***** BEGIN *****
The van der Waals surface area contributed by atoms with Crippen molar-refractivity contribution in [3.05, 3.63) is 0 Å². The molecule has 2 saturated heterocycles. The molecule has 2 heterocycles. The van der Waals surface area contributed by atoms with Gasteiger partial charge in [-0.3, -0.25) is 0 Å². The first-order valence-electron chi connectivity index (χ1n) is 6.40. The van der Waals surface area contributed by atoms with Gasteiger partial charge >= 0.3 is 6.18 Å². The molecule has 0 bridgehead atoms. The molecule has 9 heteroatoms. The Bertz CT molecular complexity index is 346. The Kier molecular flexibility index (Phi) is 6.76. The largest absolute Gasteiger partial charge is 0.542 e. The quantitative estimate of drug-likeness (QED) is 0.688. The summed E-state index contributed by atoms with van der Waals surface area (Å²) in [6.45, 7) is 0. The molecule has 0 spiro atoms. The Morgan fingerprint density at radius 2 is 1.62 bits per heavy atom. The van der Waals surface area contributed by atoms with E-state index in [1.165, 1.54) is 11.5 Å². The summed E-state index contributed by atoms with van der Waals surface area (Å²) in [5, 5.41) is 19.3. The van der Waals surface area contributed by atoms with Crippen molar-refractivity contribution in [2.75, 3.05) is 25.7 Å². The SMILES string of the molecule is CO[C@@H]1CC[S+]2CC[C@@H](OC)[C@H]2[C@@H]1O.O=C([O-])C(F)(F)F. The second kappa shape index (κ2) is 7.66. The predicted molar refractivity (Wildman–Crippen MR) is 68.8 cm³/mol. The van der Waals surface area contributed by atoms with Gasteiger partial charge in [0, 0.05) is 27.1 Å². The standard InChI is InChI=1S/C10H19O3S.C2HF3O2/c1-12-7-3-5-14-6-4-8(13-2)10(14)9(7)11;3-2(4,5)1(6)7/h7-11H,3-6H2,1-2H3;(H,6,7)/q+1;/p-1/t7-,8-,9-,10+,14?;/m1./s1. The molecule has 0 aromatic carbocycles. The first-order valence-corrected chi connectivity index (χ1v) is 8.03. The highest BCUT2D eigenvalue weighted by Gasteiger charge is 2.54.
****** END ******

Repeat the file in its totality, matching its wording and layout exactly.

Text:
The van der Waals surface area contributed by atoms with Crippen molar-refractivity contribution in [3.05, 3.63) is 0 Å². The molecule has 2 saturated heterocycles. The molecule has 2 heterocycles. The van der Waals surface area contributed by atoms with Gasteiger partial charge in [-0.3, -0.25) is 0 Å². The first-order valence-electron chi connectivity index (χ1n) is 6.40. The van der Waals surface area contributed by atoms with Gasteiger partial charge >= 0.3 is 6.18 Å². The molecule has 0 bridgehead atoms. The molecule has 9 heteroatoms. The Bertz CT molecular complexity index is 346. The Kier molecular flexibility index (Phi) is 6.76. The largest absolute Gasteiger partial charge is 0.542 e. The quantitative estimate of drug-likeness (QED) is 0.688. The summed E-state index contributed by atoms with van der Waals surface area (Å²) in [6.45, 7) is 0. The molecule has 0 spiro atoms. The Morgan fingerprint density at radius 2 is 1.62 bits per heavy atom. The van der Waals surface area contributed by atoms with E-state index in [1.165, 1.54) is 11.5 Å². The summed E-state index contributed by atoms with van der Waals surface area (Å²) in [5, 5.41) is 19.3. The van der Waals surface area contributed by atoms with Crippen molar-refractivity contribution in [2.75, 3.05) is 25.7 Å². The SMILES string of the molecule is CO[C@@H]1CC[S+]2CC[C@@H](OC)[C@H]2[C@@H]1O.O=C([O-])C(F)(F)F. The second kappa shape index (κ2) is 7.66. The predicted molar refractivity (Wildman–Crippen MR) is 68.8 cm³/mol. The van der Waals surface area contributed by atoms with Gasteiger partial charge in [0, 0.05) is 27.1 Å². The standard InChI is InChI=1S/C10H19O3S.C2HF3O2/c1-12-7-3-5-14-6-4-8(13-2)10(14)9(7)11;3-2(4,5)1(6)7/h7-11H,3-6H2,1-2H3;(H,6,7)/q+1;/p-1/t7-,8-,9-,10+,14?;/m1./s1. The molecule has 0 aromatic carbocycles. The first-order valence-corrected chi connectivity index (χ1v) is 8.03. The highest BCUT2D eigenvalue weighted by Gasteiger charge is 2.54.